There was an unexpected disruption to the plans for bird watching this week (see end of post). So I thought I would post some photos from a trip I took in 2018 to New Mexico. It was a group organized by Massachusetts Audubon and we travelled up the Rio Grande River from El Paso, Texas to Albuquerque, New Mexico. The trip centered around Bosque del Apache, located about halfway between these two cities. The trip was in January, a time when Snow Geese and Sandhill Cranes gather in the thousands. Hence the title of this post which in English is “geese and cranes of the forest”.
Snow Geese are an uncommon site in my area of New England and Sandhill Cranes are unheard of. But they are certainly very common in New Mexico in January. This is just a small section of the wetlands that are packed with the white geese and grey colored cranes.
There are two morphs (body types) of Snow Goose. There is a dark morph called a Blue Goose, while the majority are white. This photo shows both in flight.
There is also another goose species mixed in with these flocks, Ross’s Goose. It is smaller and doesn’t have the black “grinning patch” on the beak. Here they are in flight…Ross’s Goose (top) and Snow Goose (bottom).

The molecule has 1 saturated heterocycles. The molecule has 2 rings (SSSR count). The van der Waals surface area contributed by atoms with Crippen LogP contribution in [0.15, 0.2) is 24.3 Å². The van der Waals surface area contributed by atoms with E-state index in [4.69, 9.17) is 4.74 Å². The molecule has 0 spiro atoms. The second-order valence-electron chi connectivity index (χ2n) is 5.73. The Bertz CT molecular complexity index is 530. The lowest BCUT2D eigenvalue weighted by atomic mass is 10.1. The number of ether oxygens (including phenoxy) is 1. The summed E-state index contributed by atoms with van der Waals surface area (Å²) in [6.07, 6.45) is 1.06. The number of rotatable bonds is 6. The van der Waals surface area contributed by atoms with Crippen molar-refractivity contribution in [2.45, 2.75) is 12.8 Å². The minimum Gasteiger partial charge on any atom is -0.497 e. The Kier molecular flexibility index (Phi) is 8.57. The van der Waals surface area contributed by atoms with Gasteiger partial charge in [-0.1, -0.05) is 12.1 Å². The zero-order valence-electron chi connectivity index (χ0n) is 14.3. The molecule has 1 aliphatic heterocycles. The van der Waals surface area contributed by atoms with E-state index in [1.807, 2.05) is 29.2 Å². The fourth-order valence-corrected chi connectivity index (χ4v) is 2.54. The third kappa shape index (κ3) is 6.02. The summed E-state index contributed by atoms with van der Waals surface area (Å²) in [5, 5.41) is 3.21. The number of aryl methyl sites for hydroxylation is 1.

The size difference is obvious in this photo. Ross’s Goose is on the left.
Large numbers of Sandhill Cranes mix with the geese.
There are other waterfowl like this Northern Pintail and Northern Shoveler. But they are vastly outnumbered.
It is quite an experience to go to the wetlands at dawn and watch the thousands of geese fly out to forage for the day.
The highlight is when the remaining geese in a pond decide to leave in one mass exodus. I don’t think anyone knows what the signal is but the entire flock will leap into the air. The noise of the honking and flapping wings is tremendous! I just hit the shutter as they flew right over our heads.
A few moments later, there are only cranes left in the pond looking like they are happy that the noisy geese have finally left them in peace!
Here are few more goose (ansares) and crane (grullas) photos.
These are just a few of the photographs from a memorable trip to the bosque (forest) along the Rio Grande in New Mexico.
Note: The plans our little group made for the week were cancelled by Covid, something that is all too common these days. Two of us were exposed to someone who tested positive and the rest of us were subsequently exposed to them. All of us are vaccinated and wear masks in appropriate situations. This was crucial since it turned out that none of us tested positive. We cancelled out of an abundance of caution while testing since some of us and the people we interact with have underlying health issues. None of us wants to get sick but we especially do not want to be responsible for causing serious problems for them. We’ll be back in the field next week and taking extra precautions while the current surge is ongoing.